Lowell also has open space. The 1,000-acre Lowell-Dracut-Tyngsboro State Forest offers six miles of trails, and The Greater Lowell Indian Cultural Association claims two special sites here. Back on the water at the Bellegarde Boathouse, you can learn to scull with the Merrimack River Rowing Association. Whether you’re a resident or visitor here, feel free to take your pick of things to do and see-in Lowell, anything is possible.
Date of Settlement: 1820s
Date of Incorporation: 1823
Zip Codes: 01850, 01851, 01852, 01853, 01854
Total area: 14.5 miles
Median household income: $46,774
Schools: 14 elementary schools, 8 middle schools, 1 high school
Higher Ed: UMass/Lowell, Middlesex Community College
Notable residents: Jack Kerouac; Paul Tsongas; James McNeil Whistler (artist); Bette Davis; Ed McMahon; An Wang (inventor); Micky Ward (boxer whose life was portrayed in The Fighter)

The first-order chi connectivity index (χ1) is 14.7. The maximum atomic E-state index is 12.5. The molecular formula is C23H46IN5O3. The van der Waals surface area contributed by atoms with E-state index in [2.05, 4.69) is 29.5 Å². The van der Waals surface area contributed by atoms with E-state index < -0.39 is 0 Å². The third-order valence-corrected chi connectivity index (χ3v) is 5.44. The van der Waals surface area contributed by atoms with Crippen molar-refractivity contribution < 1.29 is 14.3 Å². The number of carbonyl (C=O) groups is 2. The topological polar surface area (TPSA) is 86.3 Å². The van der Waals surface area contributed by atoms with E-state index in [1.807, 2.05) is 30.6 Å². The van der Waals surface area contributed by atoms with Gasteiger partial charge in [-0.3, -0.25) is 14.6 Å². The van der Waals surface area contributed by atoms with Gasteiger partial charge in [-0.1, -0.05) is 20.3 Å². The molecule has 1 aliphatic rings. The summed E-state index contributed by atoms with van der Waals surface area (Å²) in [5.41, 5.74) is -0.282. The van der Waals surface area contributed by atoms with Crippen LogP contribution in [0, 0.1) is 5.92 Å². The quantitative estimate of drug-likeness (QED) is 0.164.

Artists in Residence Local artists move home to the renovated
This spring, 130 artists will move into “insanely cheap” housing in the renovated
Appleton Millsin downtown Lowell, where rents range from $400 to $900.
“This will be the largest affordable housing [structure] for artists that has received funding from the state,” says Abby Goldenfarb, project manager for Boston developer Trinity Financial.
Besides a low-income requirement, residentsÂ must prove a primary living from the arts. Residents will decide how to use space, making the Mills a true artists’ collaborative. Sculptor Kim Radochia of Beverly has created the metallic four-story atrium centerpiece called “Waves,” which reflects theÂ nearby Hamilton Canal.
The $43 million